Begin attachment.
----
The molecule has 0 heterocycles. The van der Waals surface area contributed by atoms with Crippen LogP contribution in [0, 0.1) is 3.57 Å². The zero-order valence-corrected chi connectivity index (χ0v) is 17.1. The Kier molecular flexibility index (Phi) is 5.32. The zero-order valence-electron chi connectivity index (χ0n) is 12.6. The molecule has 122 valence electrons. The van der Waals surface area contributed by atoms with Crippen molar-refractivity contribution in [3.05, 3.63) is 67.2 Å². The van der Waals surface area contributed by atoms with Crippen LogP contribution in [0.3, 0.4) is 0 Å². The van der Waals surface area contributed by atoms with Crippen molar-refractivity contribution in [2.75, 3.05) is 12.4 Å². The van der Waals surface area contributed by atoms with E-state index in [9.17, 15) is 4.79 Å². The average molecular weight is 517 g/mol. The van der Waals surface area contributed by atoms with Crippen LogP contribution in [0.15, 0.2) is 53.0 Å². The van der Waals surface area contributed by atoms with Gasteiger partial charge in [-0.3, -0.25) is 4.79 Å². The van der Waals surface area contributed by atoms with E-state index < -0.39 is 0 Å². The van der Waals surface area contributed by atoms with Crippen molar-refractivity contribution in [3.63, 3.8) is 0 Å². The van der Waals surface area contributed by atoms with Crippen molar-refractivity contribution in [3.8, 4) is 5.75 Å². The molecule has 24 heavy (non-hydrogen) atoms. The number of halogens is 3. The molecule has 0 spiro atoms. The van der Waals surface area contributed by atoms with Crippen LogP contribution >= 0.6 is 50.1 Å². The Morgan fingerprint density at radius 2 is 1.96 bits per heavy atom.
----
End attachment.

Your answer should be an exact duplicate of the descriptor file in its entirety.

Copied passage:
The molecule has 0 heterocycles. The van der Waals surface area contributed by atoms with Crippen LogP contribution in [0, 0.1) is 3.57 Å². The zero-order valence-corrected chi connectivity index (χ0v) is 17.1. The Kier molecular flexibility index (Phi) is 5.32. The zero-order valence-electron chi connectivity index (χ0n) is 12.6. The molecule has 122 valence electrons. The van der Waals surface area contributed by atoms with Crippen molar-refractivity contribution in [3.05, 3.63) is 67.2 Å². The van der Waals surface area contributed by atoms with Crippen LogP contribution in [0.3, 0.4) is 0 Å². The van der Waals surface area contributed by atoms with Crippen molar-refractivity contribution in [2.75, 3.05) is 12.4 Å². The van der Waals surface area contributed by atoms with E-state index in [9.17, 15) is 4.79 Å². The average molecular weight is 517 g/mol. The van der Waals surface area contributed by atoms with Crippen LogP contribution in [0.15, 0.2) is 53.0 Å². The van der Waals surface area contributed by atoms with Gasteiger partial charge in [-0.3, -0.25) is 4.79 Å². The van der Waals surface area contributed by atoms with E-state index < -0.39 is 0 Å². The van der Waals surface area contributed by atoms with Crippen molar-refractivity contribution in [3.63, 3.8) is 0 Å². The van der Waals surface area contributed by atoms with Crippen molar-refractivity contribution in [3.8, 4) is 5.75 Å². The molecule has 24 heavy (non-hydrogen) atoms. The number of halogens is 3. The molecule has 0 spiro atoms. The van der Waals surface area contributed by atoms with Crippen LogP contribution >= 0.6 is 50.1 Å². The Morgan fingerprint density at radius 2 is 1.96 bits per heavy atom.